Our six-legged friends can also enjoy a veritable cornucopia outside Building D79 (Erwin-Negelein-Haus). Students at Eberswalde University for Sustainable Development planted a wildflower meadow here that includes wild strawberries, wild carrots, cornflowers, wild basil, motherwort, lesser burnet, and greater yellow-rattle. The seeds for the plants came from the Wildsamen-Insel in Schorfheide, a heath north of Berlin and west of Eberswalde. The meadow project is slated to last for five years, with ongoing scientific observation and analysis. The students are observing how the various plants reproduce and spread. “Our ideas of beauty must be redefined,” says Claudia Lühr, head of Campus Berlin-Buch’s facility management team. Carefully laid-out lawns and symmetrical rosebeds should now be consigned to the past. However, we don’t want to do without lawns entirely, as they are the perfect place for campus employees to relax and unwind. “Special events like barbecues or even just lunch breaks require mown surfaces,” says Lühr. “But we have to carefully consider where we can let nature take its course and where we intervene.”
Replenishing felled trees
During the 40 years of the German Democratic Republic, little work was invested in the campus woodland. It might sound good to let nature run wild, but it actually caused problems. “The trees are too close together,” says Ehrig. This is a remnant of the old tree nursery. Because springtime is getting warmer, the trees are sprouting leaves earlier in the year, which ultimately weakens them. After decades of neglect, many of the woodland trees are suffering from fungal infections and white rot. And oak processionary caterpillars are causing problems for the older oaks. “Sometimes you have to fell a tree or two,” says Ehrig.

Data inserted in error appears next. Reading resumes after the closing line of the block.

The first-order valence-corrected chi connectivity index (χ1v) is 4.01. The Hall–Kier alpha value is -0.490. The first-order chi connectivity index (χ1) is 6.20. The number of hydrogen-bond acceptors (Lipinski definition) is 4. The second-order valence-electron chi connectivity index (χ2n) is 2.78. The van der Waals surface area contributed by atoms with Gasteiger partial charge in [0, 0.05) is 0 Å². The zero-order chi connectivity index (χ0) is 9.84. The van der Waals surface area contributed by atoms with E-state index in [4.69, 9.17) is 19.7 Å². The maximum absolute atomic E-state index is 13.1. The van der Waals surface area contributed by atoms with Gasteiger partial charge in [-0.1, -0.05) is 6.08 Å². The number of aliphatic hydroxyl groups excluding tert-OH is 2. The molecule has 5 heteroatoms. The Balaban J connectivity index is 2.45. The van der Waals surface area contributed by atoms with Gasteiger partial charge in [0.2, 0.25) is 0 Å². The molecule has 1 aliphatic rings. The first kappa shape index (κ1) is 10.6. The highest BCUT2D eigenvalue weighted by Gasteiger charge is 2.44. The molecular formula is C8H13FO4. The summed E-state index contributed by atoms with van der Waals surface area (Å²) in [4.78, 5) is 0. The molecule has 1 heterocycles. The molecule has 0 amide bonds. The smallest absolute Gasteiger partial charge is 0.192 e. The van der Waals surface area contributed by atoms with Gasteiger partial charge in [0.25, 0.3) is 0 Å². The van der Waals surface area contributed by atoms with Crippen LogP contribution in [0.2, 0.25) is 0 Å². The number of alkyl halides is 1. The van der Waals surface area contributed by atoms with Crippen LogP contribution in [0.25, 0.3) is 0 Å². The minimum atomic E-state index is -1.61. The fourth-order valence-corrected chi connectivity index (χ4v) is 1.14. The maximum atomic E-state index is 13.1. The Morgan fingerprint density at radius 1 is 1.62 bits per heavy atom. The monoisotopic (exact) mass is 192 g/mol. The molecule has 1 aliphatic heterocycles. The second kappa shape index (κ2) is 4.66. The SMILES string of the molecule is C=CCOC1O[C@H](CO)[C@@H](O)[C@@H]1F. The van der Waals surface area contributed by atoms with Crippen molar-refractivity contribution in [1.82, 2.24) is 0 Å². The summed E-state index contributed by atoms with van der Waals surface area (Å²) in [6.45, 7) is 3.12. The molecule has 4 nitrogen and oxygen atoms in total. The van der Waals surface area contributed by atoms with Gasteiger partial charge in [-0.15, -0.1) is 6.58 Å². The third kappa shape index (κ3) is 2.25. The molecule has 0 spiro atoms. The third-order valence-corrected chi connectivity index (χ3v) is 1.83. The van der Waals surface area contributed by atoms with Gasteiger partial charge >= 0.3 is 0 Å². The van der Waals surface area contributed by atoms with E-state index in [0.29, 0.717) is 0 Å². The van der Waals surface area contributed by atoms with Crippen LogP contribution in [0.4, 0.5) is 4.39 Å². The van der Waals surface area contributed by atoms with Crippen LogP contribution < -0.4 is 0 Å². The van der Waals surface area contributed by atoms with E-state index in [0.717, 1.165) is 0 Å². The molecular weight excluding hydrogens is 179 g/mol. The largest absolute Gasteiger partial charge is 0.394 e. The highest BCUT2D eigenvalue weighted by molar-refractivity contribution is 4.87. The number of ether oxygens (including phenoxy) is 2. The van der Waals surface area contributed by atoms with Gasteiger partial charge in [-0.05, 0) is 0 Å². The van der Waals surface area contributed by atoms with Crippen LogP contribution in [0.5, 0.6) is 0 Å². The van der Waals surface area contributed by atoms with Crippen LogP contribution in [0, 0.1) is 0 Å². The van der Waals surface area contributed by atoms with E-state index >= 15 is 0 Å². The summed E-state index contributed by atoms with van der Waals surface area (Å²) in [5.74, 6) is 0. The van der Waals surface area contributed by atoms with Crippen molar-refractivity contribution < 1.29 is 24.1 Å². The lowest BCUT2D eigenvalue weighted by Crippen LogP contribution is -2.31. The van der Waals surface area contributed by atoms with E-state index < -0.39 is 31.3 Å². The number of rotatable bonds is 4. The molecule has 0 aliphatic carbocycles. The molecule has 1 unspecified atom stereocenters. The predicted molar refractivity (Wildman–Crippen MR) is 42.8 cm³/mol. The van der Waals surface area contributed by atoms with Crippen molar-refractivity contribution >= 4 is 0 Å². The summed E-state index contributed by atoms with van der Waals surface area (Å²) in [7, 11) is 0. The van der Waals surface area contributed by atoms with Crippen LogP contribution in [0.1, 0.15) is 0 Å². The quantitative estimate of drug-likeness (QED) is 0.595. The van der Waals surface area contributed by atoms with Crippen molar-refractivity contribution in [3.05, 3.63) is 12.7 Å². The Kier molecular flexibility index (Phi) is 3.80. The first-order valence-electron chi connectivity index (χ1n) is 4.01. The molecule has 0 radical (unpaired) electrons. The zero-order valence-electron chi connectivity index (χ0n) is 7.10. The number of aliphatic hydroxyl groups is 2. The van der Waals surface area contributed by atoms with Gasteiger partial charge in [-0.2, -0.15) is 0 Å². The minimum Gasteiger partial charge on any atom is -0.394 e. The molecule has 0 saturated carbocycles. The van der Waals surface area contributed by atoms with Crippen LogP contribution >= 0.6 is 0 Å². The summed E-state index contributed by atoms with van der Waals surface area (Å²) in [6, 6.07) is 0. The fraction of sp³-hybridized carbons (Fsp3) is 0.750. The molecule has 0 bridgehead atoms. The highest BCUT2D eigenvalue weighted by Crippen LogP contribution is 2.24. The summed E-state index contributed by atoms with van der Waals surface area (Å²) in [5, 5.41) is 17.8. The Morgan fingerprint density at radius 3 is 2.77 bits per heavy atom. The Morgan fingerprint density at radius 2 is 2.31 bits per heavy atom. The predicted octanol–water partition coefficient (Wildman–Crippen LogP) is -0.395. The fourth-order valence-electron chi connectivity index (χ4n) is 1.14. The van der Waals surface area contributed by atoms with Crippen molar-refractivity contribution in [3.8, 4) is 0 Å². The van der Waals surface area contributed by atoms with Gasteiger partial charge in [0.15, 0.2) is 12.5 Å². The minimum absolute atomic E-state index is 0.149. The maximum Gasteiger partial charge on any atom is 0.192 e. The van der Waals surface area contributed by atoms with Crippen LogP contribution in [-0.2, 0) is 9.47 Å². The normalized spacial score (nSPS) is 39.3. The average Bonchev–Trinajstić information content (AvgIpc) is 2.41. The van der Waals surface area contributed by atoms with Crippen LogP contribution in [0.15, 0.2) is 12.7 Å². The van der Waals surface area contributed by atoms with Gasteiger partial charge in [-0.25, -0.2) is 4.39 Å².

Pankow’s environmental authorities regularly inspect the woods to ensure that the chainsaws aren’t employed too hastily. Dr. Christina Quensel, Managing Director of Campus Berlin-Buch GmbH, tells us that all landscaping work is carried out in close consultation with Eberswalde University for Sustainable Development and the Pankow Environment and Nature Conservation Office. “We have to get the office’s permission before a single tree can be felled, and for each one chopped down a new one has to be planted.”
“When we want to redesign an area of the grounds, we first present the plans to the campus management team,” Quensel continues. “Then a vote is taken involving representatives of every organization.” When some trees by Building B54, one of the guesthouses, were cut down because they were rotten with age and represented a danger, the group decided that a wetland biotope should be established in their place. Rainwater from the guesthouse roof and the road had always had a habit of gathering there. And so the depression in the ground was hollowed out further and lined with gravel so that the water wouldn’t seep away in the sandy soil. A small pond formed, which Ehrig and Kossack planted with bulrushes, yellow irises, and moneywort. Beside it they laid out a wildflower meadow, which is now home to cherry and pear trees as well as some rhododendron bushes.
Patience, the gardener’s greatest virtue
I love orderly chaos.